Who’s Out There?—Anywhere?3 min read

In the Milky Way, Kepler data point to stars with planets smaller than Neptune orbiting in the liquid water zone. There are at least nine so far, larger than 1.2 times the diameter of Earth, smaller than Neptune,
and probably rocky. Hence, the probability that we are not alone keeps rising, as it does when we consider various scenarios unlike Earth’s.

For example, a small star about the size of Jupiter, only 39 light years away in the constellation Aquarius, has three planets orbiting in the “habitable zone.” Their orbits are 4 to 73 days long, so they may be stuck with one side facing their small sun, which would make an intermediate zone quite permanently temperate. The questions then arises—how old is the sun and how long has the planet had temperate

Of course, those not the only questions to ask. Here’s another idea recently proposed by Joann Wendel of NASA/Goddard/SD May 23, 2016: She suggests that Earth managed to jump-start life because solar flares were “…bombarding Earth with energetic protons and radiation much more frequently four billion years ago. The early sun was not very bright, but the flares may have heated the Earth enough to keep water liquid and charge its atmosphere’s chemistry, forming organic molecules out of simple inorganic substances. Hence the prospects for life emerging on planets orbiting young stars are worth considering.

When solar flares were applied to a model of Earth’s very early atmosphere (Nitrogen2, carbon dioxide, methane and water vapor),  ionized atoms tore apart those substances, making them much more
reactive. Hydrogen cyanide could have formed and reacted with water to form “…molecules necessary for life.” These include amino acids, the complex sugars required by nucleic acids (RNA and DNA), and nitrous
oxide. The latter could have warmed the atmosphere.

Thus, perhaps suggested, the phrase habitable zones of habitable exoplanets should be changed to biogenic zones, where water stays liquid and the atmosphere is energized to make the biomolecules of life.

Another question to ask is whether plate tectonics is required for life to evolve on a rocky planet. It certainly helped Earth along. Plate tectonics kept our climate temperate by cycling carbon. Also, cold slabs
still cool the interior and help maintain the magnetic field, while “…subducting heat from the core.” Thus climate, mantle and core have made life possible here, suggesting that plate tectonics, temperate climate and magnetic fields are “necessary for life.”

The role of radiation could also play a role in creating life.  Jupiter’s radiation could split water and excite hydrogen and oxygen reactions, perhaps in the surface cracks of Europa. They run deeper than Earth’s and dark ones could be sea salt.

Finally, the role of caves in aiding life’s emergence was suggested by an article in EOS April 15, 2016. “Planetary caves are practically everywhere…” as are vents and fissures associated with water ice plumes on the moons of our solar system planets. Cave-like features provide subsurface access to 2000 Martian and 200 lunar locales. The hunt is on for “biosignatures” in such places. Let’s hope we can come up with the money to arm our instruments with the tools suggested by astrobiologists: mass spectroscopy, laser-induced breakdown spectroscopy, energy dispersive spectroscopy, and visible spectrum cameras for use with cellular automation algorithms. Stay tuned.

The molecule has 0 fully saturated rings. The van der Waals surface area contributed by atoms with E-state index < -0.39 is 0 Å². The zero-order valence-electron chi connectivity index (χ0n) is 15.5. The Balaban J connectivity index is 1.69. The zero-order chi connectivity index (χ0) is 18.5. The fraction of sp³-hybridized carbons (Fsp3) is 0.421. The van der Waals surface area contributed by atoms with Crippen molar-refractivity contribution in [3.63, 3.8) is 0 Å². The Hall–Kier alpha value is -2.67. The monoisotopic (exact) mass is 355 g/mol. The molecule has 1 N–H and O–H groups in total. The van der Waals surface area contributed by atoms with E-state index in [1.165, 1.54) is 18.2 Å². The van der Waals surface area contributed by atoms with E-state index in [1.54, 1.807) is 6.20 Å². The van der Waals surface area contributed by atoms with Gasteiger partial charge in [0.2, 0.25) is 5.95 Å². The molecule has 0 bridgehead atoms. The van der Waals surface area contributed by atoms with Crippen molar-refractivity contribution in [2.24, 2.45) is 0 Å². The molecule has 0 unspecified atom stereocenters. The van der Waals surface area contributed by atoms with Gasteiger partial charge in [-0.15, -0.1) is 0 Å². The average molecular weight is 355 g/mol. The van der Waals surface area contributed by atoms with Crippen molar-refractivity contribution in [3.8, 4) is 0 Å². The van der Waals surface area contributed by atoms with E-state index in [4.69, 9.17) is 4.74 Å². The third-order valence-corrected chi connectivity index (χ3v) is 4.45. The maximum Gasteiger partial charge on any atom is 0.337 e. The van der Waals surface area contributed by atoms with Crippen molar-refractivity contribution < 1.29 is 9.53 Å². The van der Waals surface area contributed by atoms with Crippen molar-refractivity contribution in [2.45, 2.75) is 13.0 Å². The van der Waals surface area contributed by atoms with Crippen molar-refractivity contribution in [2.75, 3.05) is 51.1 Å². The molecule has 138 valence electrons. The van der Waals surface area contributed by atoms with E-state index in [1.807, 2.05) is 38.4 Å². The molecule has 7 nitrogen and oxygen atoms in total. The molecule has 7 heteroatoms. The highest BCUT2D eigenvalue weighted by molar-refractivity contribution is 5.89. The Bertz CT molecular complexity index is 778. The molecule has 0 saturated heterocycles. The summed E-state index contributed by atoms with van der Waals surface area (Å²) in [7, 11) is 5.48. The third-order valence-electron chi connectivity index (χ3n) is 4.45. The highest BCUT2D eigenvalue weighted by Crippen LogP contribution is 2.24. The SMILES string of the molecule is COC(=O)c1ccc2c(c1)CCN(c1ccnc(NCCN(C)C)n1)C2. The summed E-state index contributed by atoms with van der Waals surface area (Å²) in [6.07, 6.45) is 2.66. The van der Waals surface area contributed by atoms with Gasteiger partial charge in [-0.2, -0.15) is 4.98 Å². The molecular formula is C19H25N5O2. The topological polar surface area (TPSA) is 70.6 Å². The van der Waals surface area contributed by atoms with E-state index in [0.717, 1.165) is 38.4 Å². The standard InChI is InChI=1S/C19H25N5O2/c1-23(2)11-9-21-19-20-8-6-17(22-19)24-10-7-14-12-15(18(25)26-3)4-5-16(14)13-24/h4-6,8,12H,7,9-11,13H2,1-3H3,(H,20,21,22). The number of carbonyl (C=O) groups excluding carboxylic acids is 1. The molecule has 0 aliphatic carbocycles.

Author of The Archives of Varok
The View Beyond Earth (Book 1.)
The Webs of Varok (Book 2.)
Nautilus Silver Award 2013 YA
ForeWord IBPA finalist 2012 adult SF
The Alien Effect (Book 3.)
An Alien’s Quest (Book 4. coming in 2016)

Excerpts, Synopses, Reviews, On Writing, Characters and More-
Reviews of significant books- www.goodreads.com/Cary_Neeper
How the Hen House Turns- www.ladailypost.com
Complexity, Bio, Bibliography and Links- caryneeper.com
Astrobiology– astronaut.wpengine.com search:Who’s Out There


Cary Neeper is an avid student of complexity theory, sustainability, steady-state economics, and the impact of cosmology on issues of science and religion. She grew up in the foothills of Hayward, California, where she helped rack dried fruit on her father’s 40-acre apricot ranch. After studying zoology/chemistry and religion at Pomona College and medical microbiology at the University of Wisconsin, she moved with her husband to northern New Mexico, where they raised their family. The Neepers still live in the Southwest with a friendly menagerie of dogs, fish, chickens, geese, ducks and a turkey called Little Bear. Cary plays string bass with local folk, symphony and jazz groups and tennis with local retired physicists. She paints landscapes in acrylics, including the cover art for her first Penscript title, The Webs of Varok. Cary's first novel and Webs of Varok prequel A Place Beyond Man was originally published in 1975 by Charles Scribner’s Sons, Dell, and Millington, London. Cary re-released A Place Beyond Man as an Author’s Guild Backinprint edition, now available from online booksellers. Its themes of sustainability and interspecies cooperation have now grown into new adventures for its human, elll and varok family as they travel the alternate 21st century Solar System in the five-volume Archives of Varok, coming from Penscript Publishing House in 2012–2014. Cary’s other works include two musical science fiction comedies “U.F.F.D.A.!” and “Petra and the Jay,” as well as newspaper and magazine articles, essays, short stories, and book reviews for The Christian Science Monitor.

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